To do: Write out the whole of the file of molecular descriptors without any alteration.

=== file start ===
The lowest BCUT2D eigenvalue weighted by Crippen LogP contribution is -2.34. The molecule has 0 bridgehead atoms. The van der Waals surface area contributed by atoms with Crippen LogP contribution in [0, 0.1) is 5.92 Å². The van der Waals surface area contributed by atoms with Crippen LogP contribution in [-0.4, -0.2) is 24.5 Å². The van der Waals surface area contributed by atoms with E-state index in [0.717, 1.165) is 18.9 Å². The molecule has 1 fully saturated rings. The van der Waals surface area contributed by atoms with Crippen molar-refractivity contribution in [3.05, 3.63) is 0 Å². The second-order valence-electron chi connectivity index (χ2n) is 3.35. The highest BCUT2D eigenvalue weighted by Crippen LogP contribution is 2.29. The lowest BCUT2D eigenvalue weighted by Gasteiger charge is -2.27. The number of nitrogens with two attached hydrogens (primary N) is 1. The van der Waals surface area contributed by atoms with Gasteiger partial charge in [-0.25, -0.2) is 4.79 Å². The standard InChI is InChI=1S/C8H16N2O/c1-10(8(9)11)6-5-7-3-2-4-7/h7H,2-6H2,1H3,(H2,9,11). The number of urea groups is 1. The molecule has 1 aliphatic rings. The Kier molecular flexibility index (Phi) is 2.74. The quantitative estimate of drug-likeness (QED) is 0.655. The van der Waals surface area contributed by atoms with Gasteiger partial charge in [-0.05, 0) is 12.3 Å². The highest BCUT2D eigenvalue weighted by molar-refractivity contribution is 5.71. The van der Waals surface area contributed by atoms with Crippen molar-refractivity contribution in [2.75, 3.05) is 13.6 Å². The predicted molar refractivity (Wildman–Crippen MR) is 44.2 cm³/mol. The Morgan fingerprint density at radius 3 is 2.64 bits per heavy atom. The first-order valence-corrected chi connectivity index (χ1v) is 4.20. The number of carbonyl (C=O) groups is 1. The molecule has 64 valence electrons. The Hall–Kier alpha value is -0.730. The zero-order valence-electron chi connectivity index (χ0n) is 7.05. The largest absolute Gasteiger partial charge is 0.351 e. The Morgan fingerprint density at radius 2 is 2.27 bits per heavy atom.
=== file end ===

The lowest BCUT2D eigenvalue weighted by Crippen LogP contribution is -2.34. The molecule has 0 bridgehead atoms. The van der Waals surface area contributed by atoms with Crippen LogP contribution in [0, 0.1) is 5.92 Å². The van der Waals surface area contributed by atoms with Crippen LogP contribution in [-0.4, -0.2) is 24.5 Å². The van der Waals surface area contributed by atoms with E-state index in [0.717, 1.165) is 18.9 Å². The molecule has 1 fully saturated rings. The van der Waals surface area contributed by atoms with Crippen molar-refractivity contribution in [3.05, 3.63) is 0 Å². The second-order valence-electron chi connectivity index (χ2n) is 3.35. The highest BCUT2D eigenvalue weighted by Crippen LogP contribution is 2.29. The lowest BCUT2D eigenvalue weighted by Gasteiger charge is -2.27. The number of nitrogens with two attached hydrogens (primary N) is 1. The van der Waals surface area contributed by atoms with Gasteiger partial charge in [-0.25, -0.2) is 4.79 Å². The standard InChI is InChI=1S/C8H16N2O/c1-10(8(9)11)6-5-7-3-2-4-7/h7H,2-6H2,1H3,(H2,9,11). The number of urea groups is 1. The molecule has 1 aliphatic rings. The Kier molecular flexibility index (Phi) is 2.74. The quantitative estimate of drug-likeness (QED) is 0.655. The van der Waals surface area contributed by atoms with Gasteiger partial charge in [-0.05, 0) is 12.3 Å². The highest BCUT2D eigenvalue weighted by molar-refractivity contribution is 5.71. The van der Waals surface area contributed by atoms with Crippen molar-refractivity contribution in [2.75, 3.05) is 13.6 Å². The predicted molar refractivity (Wildman–Crippen MR) is 44.2 cm³/mol. The Morgan fingerprint density at radius 3 is 2.64 bits per heavy atom. The first-order valence-corrected chi connectivity index (χ1v) is 4.20. The number of carbonyl (C=O) groups is 1. The molecule has 64 valence electrons. The Hall–Kier alpha value is -0.730. The zero-order valence-electron chi connectivity index (χ0n) is 7.05. The largest absolute Gasteiger partial charge is 0.351 e. The Morgan fingerprint density at radius 2 is 2.27 bits per heavy atom.